Know your breast cancer risk factors and screening guidelines - Primary Health

Know your breast cancer risk factors and screening guidelines

  • February 27, 2024

  • Adi Chandrasekhar, MD, MPH, FACP

  • 3 minutes

Increase your chances of surviving breast cancer by knowing risk factors and following screening recommendations.

Few diseases have benefited from increased awareness in the past few decades in the way that breast cancer has. Breast cancer is the most common cancer diagnosed in women in the United States and accounts for about 30 percent of all new cancer diagnoses in women each year. The American Cancer Society estimates that about 42,250 women die annually from breast cancer. 

While the numbers are sobering, we should also note and celebrate the rise in breast cancer survivorship rates. This is due to a combination of increased awareness, improved screening, and better treatments. For this post, we’ll highlight some risk factors for cancer and discuss current screening approaches. 

Breast cancer risk factors

Risk factors for breast cancer are varied and include some that cannot be changed, like rising age, certain inherited genetic mutations like BRCA, family history of breast cancer, or prior history of radiation to the chest. A longer period of exposure to hormones between menarche (onset of menstruation) and menopause, or taking external hormone therapy can also increase the risk. For the same reason, becoming pregnant, especially earlier in life, can protect against cancer risk as can breastfeeding. Alcohol use, low levels of physical activity, and having excess weight post-menopause are all modifiable risk factors. Having dense breast tissues is also a risk factor for developing breast cancer. Fortunately, while breast density cannot be changed, mammograms now report this finding, thereby increasing awareness.

Screening for breast cancer

Screening for breast cancer is done mainly through mammograms, which refer to X-rays of the breast. In addition to noting the presence of potential cancer, mammograms also comment on density of the breast. This can be confusing to patients and is worth clarifying. As noted earlier, dense breast tissues can increase risk for breast cancer and these mammogram reports serve as a way to inform patients of that risk. Additionally, dense breasts also make it harder to spot cancers. Breast self-exams by patients are popular and are a way for women to note something abnormal in their breast. However, this has not been shown to reduce risk of dying from breast cancer and therefore cannot replace a mammogram when recommended.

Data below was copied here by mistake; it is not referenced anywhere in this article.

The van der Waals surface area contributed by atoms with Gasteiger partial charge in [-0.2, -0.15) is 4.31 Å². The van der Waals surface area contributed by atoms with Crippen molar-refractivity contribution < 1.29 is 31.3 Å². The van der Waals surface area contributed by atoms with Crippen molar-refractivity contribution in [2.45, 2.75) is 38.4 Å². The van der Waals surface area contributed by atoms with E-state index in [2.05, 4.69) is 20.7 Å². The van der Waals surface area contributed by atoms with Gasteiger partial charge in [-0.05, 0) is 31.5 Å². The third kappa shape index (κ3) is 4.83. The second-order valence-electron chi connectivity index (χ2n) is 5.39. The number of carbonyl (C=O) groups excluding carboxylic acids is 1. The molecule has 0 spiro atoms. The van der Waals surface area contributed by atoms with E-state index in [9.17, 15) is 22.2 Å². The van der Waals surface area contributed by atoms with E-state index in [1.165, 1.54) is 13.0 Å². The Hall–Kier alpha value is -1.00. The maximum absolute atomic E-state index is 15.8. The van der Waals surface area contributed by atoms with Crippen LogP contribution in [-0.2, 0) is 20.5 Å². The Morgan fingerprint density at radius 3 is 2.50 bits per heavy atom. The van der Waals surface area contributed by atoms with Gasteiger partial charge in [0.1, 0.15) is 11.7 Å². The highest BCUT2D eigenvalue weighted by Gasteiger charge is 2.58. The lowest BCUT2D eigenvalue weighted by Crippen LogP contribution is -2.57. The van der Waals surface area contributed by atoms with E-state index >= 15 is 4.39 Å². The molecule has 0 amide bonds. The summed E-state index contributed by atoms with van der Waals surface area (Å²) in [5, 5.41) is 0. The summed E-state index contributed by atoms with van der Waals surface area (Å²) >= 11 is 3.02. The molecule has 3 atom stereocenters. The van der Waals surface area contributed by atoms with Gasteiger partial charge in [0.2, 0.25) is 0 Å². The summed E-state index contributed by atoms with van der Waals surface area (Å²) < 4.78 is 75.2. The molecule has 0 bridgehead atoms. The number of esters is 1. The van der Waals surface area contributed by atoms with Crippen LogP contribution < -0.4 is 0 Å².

Magnetic Resonance Imaging (MRI) can also be used but is often reserved for women at higher risk. That’s because in someone at average risk, they can appear abnormal even when no disease exists. 

Screening timetable

Finally, it’s worth discussing when screening needs to begin. The United States preventive services task force (USPSTF) had previously recommended screening starting at age 50 for most patients and is currently reviewing its guidelines. While UPSTF has yet to issue its final recommendation, it is widely expected to move that forward to age 40 for women at average risk. In women at high risk due to family history, screening often commences earlier – typically ten years before the earliest age at which a family member was diagnosed with breast cancer. 

To summarize, breast cancer is a scary diagnosis that as many as one in eight women will face in their lifetime. Fortunately, you can address this risk through active screening. So if you have not already discussed this with your healthcare provider, be sure to bring it up to learn more of your own risk!

Disclaimer: This blog content and linked materials are not intended as individual medical advice, diagnosis or treatment, and should not be considered as such. Any readers with medical concerns should contact a licensed healthcare provider. This blog is provided for informational purposes only.

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